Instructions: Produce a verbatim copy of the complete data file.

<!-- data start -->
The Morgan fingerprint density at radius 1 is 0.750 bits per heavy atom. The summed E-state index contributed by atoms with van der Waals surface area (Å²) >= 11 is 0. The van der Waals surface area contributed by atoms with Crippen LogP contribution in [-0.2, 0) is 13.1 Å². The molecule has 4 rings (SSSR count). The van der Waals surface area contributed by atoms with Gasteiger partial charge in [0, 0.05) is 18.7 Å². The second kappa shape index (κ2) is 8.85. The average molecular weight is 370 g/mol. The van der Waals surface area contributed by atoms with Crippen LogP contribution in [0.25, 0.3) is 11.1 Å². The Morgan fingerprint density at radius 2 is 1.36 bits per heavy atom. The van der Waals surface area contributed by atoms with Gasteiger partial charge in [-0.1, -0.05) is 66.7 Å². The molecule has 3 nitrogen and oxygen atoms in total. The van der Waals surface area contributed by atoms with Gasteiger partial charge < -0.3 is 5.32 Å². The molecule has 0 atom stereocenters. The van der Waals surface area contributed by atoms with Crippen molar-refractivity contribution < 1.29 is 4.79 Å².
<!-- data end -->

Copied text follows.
The Morgan fingerprint density at radius 1 is 0.750 bits per heavy atom. The summed E-state index contributed by atoms with van der Waals surface area (Å²) >= 11 is 0. The van der Waals surface area contributed by atoms with Crippen LogP contribution in [-0.2, 0) is 13.1 Å². The molecule has 4 rings (SSSR count). The van der Waals surface area contributed by atoms with Gasteiger partial charge in [0, 0.05) is 18.7 Å². The second kappa shape index (κ2) is 8.85. The average molecular weight is 370 g/mol. The van der Waals surface area contributed by atoms with Crippen LogP contribution in [0.25, 0.3) is 11.1 Å². The Morgan fingerprint density at radius 2 is 1.36 bits per heavy atom. The van der Waals surface area contributed by atoms with Gasteiger partial charge in [-0.1, -0.05) is 66.7 Å². The molecule has 3 nitrogen and oxygen atoms in total. The van der Waals surface area contributed by atoms with Gasteiger partial charge < -0.3 is 5.32 Å². The molecule has 0 atom stereocenters. The van der Waals surface area contributed by atoms with Crippen molar-refractivity contribution < 1.29 is 4.79 Å².